“The Manhattan district attorney's federal lawsuit means House Republicans will have to defend their interference in court.
Manhattan District Attorney Alvin Bragg has kept his cool as Republicans have ramped up their pressure campaign against him. For weeks now, his office has been engaged in a back-and-forth with the House Judiciary Committee over the committee’s demand for documents and testimony related to his prosecution of former President Donald Trump. But now it’s clear that Bragg is done playing nice, and he is asking the courts to end this farce.
Even before a grand jury voted to indict Trump, Republicans warned Bragg that he’d regret what they deemed a “politically motivated prosecutorial decision.”Rep. Jim Jordan, R-Ohio, is leading that charge from his perch atop the Judiciary Committee. It’s clear that Jordan, one of Trump’s top allies in Congress, and other members of the House GOP are trying to influence the outcome of the trial — or at the very least ensure Bragg will pay a political cost for it.
The very public nature of the “investigation” into the Manhattan DA’s investigation, though, provided ample fodder for a federal lawsuit Bragg filed in the Southern District of New York on Tuesday. In it, his attorneys called out the shifting excuses Jordan has offered when he has demanded secret details about an ongoing criminal investigation, as well as the way Trump’s lawyers have urged the House GOP to intercede. Bragg’s attorneys asked for the courts to quash a pair of subpoenas that have been sent to current and former members of his office.
First, a quick irony: The main bit of case law Bragg’s lawsuit cites throughout the filing is Trump v. Mazars USA, the Supreme Court decision affirming that while Congress has the right to issue subpoenas in its investigations, it doesn’t have an unlimited right. The decision accordingly included a four-point test for whether a subpoena actually fit within Congress’s role under the Constitution — and Jordan’s request fails all four points, Bragg’s suit asserts. In effect, it’s using a ruling related to Congress’ investigation of Trump’s finances to argue against Congress’ investigation into his investigation of Trump’s finances.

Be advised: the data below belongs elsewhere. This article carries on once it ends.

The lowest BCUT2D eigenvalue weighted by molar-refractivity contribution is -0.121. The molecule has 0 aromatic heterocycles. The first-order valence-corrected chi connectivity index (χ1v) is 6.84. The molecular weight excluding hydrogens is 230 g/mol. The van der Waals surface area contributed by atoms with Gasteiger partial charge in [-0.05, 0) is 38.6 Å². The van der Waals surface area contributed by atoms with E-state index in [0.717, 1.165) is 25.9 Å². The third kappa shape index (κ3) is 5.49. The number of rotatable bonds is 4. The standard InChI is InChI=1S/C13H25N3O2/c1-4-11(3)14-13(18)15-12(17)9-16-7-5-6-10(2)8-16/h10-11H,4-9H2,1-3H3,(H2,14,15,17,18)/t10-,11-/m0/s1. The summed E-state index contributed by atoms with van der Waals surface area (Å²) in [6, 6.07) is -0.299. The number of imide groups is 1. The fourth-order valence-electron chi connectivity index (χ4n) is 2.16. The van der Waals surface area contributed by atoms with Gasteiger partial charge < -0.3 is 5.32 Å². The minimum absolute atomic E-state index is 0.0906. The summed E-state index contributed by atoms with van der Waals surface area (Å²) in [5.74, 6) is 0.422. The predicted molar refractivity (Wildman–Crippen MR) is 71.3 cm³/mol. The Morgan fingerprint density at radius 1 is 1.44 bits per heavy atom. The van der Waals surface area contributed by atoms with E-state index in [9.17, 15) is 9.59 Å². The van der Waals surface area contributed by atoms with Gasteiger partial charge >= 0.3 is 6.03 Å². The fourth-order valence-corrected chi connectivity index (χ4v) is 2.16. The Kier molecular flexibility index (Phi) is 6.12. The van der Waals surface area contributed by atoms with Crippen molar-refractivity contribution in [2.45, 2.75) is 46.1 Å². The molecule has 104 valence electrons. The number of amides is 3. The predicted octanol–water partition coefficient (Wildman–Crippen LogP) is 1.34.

The principal part of the test that Jordan’s fishing expedition fails, according to Bragg’s legal team, is the need for a legislative purpose to justify the investigation. Over the course of several letters from Jordan and two other House committee chairs to the DA’s office, the exact reasoning has jumped from needing to assess how federal funding is being spent to potentially blocking former presidents from being prosecuted under state or local law. Jordan is still clinging to the “federal funding” canard, even after Bragg’s office explained repeatedly that none of the “expenses incurred relating to this matter [including the investigation and prosecution of Mr. Trump] have been paid from funds that the Office received through federal grant programs.”
The filing also said the committee’s subpoenas delve into a state criminal case in a way that doesn’t appear anywhere in Article I of the Constitution, clearly overstepping its bounds to negate the grand jury’s decision. “Chairman Jordan and the Committee have, in essence, appointed Congress as a super grand jury that can flex its subpoena power to second guess the judgment of New York citizens and interfere with the state criminal justice process,” Bragg’s counsel wrote.